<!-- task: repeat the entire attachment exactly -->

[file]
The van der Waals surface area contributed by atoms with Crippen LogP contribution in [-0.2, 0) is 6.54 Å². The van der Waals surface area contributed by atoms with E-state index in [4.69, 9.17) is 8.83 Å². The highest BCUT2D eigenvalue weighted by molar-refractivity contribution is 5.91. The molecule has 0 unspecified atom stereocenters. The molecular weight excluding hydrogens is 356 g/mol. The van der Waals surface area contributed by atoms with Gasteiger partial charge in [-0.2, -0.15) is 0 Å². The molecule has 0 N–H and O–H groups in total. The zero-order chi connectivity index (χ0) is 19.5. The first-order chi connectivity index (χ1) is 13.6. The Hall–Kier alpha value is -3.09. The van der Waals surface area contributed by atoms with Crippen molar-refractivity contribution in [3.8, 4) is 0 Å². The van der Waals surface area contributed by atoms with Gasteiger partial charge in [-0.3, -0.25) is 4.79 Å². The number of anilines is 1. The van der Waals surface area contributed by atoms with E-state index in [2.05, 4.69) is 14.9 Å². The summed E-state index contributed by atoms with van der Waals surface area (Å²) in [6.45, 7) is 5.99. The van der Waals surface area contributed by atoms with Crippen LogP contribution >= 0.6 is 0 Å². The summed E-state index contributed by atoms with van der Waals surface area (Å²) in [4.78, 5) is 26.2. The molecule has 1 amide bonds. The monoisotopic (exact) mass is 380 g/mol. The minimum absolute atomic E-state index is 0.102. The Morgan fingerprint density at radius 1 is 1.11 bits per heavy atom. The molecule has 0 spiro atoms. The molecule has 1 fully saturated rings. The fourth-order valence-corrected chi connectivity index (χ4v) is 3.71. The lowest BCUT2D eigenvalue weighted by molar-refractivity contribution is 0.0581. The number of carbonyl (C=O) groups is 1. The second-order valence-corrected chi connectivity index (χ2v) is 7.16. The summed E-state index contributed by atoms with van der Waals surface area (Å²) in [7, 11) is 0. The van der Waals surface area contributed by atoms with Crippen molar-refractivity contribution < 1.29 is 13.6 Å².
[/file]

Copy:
The van der Waals surface area contributed by atoms with Crippen LogP contribution in [-0.2, 0) is 6.54 Å². The van der Waals surface area contributed by atoms with E-state index in [4.69, 9.17) is 8.83 Å². The highest BCUT2D eigenvalue weighted by molar-refractivity contribution is 5.91. The molecule has 0 unspecified atom stereocenters. The molecular weight excluding hydrogens is 356 g/mol. The van der Waals surface area contributed by atoms with Gasteiger partial charge in [-0.2, -0.15) is 0 Å². The molecule has 0 N–H and O–H groups in total. The zero-order chi connectivity index (χ0) is 19.5. The first-order chi connectivity index (χ1) is 13.6. The Hall–Kier alpha value is -3.09. The van der Waals surface area contributed by atoms with Crippen molar-refractivity contribution in [3.8, 4) is 0 Å². The van der Waals surface area contributed by atoms with Gasteiger partial charge in [-0.3, -0.25) is 4.79 Å². The number of anilines is 1. The van der Waals surface area contributed by atoms with E-state index in [2.05, 4.69) is 14.9 Å². The summed E-state index contributed by atoms with van der Waals surface area (Å²) in [6.45, 7) is 5.99. The van der Waals surface area contributed by atoms with Crippen LogP contribution >= 0.6 is 0 Å². The summed E-state index contributed by atoms with van der Waals surface area (Å²) in [4.78, 5) is 26.2. The molecule has 1 amide bonds. The monoisotopic (exact) mass is 380 g/mol. The minimum absolute atomic E-state index is 0.102. The Morgan fingerprint density at radius 1 is 1.11 bits per heavy atom. The molecule has 0 spiro atoms. The molecule has 1 fully saturated rings. The fourth-order valence-corrected chi connectivity index (χ4v) is 3.71. The lowest BCUT2D eigenvalue weighted by molar-refractivity contribution is 0.0581. The number of carbonyl (C=O) groups is 1. The second-order valence-corrected chi connectivity index (χ2v) is 7.16. The summed E-state index contributed by atoms with van der Waals surface area (Å²) in [7, 11) is 0. The van der Waals surface area contributed by atoms with Crippen molar-refractivity contribution < 1.29 is 13.6 Å².